Accountant for your Business

By Debby Winters

As tax time has approached us, my clients have asked me to recommend a business accountant for them. I always give out a list with more than one accountant on it as each business has different needs.  In writing this blog on things to look for in a business accountant, I should say that while there are many aspects of your business that you can handle on your own, accounting is one worth turning over to a professional. Accounting goes far beyond simply sending invoices and tracking expenses; a good accountant can and should also help you with your taxes, as well as find ways to keep cash flowing.

What are your needs and who can meet them?

In addition to accountants, there are also bookkeepers and Certified Public Accountants that provide slightly different services from one another. A bookkeeper will set up your accounting software and enter receipts and invoices into the system weekly or monthly. A bookkeeper can also handle payroll data and quarterly taxes, as well as create monthly financial statements like balance sheets and cash flow statements. If your needs are simple and you don’t need help preparing your tax return, a bookkeeper may fit the bill.

An accountant, on the other hand, takes on more of the day-to-day bookkeeping needs of your company. An accountant can do everything that a bookkeeper can, with the addition of being able to prepare business taxes. Accountants are typically trained to interpret and analyze financial data, and you’ll pay more for the privilege.

And finally, a Certified Public Accountant (CPA) is an accountant who has passed a rigorous state exam. They’re the only one of the bunch that can certify an audit. They also provide tax planning, and are highly qualified experts. Naturally, they’re the most expensive option.

Ideally, the accountant or bookkeeper you end up working with will have experience with both small businesses and your industry. If you are unfamiliar with accounting terms like depreciation, chart of accounts, and cost of goods sold, you’ll want an accountant who will be patient at explaining it all to you. Remember: even if you hand your finances over to a professional, you still need to understand them. A good accounting partner will be communicative about the process, and will be willing to teach you.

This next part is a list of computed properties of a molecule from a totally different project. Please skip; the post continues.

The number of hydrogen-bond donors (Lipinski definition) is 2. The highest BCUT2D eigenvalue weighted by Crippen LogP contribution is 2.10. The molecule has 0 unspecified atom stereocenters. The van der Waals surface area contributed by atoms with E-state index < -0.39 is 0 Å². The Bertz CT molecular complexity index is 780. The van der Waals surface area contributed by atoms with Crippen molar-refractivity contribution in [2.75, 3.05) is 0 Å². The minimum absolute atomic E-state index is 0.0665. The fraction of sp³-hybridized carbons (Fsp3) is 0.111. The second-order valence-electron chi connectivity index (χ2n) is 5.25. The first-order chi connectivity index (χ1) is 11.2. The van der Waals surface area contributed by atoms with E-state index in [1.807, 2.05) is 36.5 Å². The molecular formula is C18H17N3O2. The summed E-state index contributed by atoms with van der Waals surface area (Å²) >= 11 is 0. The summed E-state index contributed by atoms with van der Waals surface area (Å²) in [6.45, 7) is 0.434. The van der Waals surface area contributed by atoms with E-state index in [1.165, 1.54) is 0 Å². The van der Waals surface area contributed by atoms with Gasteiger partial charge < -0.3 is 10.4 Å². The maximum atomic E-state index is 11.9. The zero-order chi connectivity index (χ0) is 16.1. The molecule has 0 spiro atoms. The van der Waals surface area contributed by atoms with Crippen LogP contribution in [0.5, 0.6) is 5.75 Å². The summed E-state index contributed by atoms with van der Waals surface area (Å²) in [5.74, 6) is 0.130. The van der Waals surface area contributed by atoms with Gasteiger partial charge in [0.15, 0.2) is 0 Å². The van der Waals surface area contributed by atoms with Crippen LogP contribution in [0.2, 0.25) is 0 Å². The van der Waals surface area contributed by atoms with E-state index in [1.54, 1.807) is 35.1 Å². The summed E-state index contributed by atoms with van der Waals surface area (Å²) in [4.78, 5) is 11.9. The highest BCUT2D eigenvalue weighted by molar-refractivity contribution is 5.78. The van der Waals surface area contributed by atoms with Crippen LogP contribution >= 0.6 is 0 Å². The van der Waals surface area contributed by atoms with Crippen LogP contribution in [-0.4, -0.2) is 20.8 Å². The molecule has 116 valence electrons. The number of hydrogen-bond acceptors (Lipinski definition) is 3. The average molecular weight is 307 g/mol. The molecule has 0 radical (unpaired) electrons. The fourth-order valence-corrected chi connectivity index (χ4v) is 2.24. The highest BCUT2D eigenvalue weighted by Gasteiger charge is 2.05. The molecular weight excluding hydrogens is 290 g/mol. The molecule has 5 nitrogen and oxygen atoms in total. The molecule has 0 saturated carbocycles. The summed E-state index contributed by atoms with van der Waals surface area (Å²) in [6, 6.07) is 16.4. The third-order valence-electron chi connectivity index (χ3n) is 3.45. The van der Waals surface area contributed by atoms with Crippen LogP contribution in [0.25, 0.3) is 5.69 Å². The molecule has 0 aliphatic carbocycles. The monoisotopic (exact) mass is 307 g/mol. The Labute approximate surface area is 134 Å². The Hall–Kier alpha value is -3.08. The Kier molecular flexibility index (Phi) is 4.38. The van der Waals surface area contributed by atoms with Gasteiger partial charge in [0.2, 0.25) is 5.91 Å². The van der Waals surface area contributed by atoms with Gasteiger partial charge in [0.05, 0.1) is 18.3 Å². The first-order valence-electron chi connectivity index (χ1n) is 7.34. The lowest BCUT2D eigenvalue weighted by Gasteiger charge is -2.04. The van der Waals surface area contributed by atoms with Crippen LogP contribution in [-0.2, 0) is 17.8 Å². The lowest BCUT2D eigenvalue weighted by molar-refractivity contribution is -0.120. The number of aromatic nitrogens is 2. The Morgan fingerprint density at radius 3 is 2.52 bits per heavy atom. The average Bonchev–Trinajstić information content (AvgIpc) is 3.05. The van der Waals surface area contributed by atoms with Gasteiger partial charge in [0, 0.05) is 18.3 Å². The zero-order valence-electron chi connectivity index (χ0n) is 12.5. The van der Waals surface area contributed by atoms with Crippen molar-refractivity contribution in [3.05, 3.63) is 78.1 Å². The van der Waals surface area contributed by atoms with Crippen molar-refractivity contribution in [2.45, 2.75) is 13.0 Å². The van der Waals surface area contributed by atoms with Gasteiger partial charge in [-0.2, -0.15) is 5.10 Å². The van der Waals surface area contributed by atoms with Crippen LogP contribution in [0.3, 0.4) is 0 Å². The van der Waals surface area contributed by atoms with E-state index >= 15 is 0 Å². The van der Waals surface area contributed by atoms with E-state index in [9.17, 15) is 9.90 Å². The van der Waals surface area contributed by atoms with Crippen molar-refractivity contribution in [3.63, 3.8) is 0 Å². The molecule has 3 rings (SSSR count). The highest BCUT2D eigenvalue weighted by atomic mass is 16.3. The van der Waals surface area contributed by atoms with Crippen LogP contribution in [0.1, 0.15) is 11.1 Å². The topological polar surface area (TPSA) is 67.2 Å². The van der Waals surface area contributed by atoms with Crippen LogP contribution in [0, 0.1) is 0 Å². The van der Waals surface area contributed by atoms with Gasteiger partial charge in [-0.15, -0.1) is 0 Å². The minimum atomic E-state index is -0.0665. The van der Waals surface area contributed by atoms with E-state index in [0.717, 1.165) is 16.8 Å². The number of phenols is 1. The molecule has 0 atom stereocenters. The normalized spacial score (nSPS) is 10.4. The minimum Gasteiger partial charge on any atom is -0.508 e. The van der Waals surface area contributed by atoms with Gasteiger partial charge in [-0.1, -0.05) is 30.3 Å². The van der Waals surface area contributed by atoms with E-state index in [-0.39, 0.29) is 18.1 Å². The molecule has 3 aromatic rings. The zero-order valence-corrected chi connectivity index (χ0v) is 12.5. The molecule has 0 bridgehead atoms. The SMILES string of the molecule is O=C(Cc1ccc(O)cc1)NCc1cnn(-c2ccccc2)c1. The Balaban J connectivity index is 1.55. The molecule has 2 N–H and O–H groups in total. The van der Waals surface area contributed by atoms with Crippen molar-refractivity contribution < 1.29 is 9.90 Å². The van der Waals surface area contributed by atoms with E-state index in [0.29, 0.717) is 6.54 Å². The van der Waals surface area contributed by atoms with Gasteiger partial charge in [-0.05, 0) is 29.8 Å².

You can hire an individual that works for several companies as a consultant, a smaller accounting firm, or a larger practice. One of the first two options, the individual or small firm usually offer more affordable service that tend to be more one-on-one, so you might want to start there. Keep in mind your needs include your budget so if you are trying to stay lean, hire the less expensive option.

Questions to ask before hiring

Some of the questions you should ask each provider or firm include:

  • What accounting software do you use?
  • Do you provide software setup?
  • Do you provide monthly bookkeeping?
  • What is your hourly rate?
  • Can you provide three small business references?
  • Do you work onsite at the client location?
  • What industries do you specialize in?
  • Do you also prepare business taxes?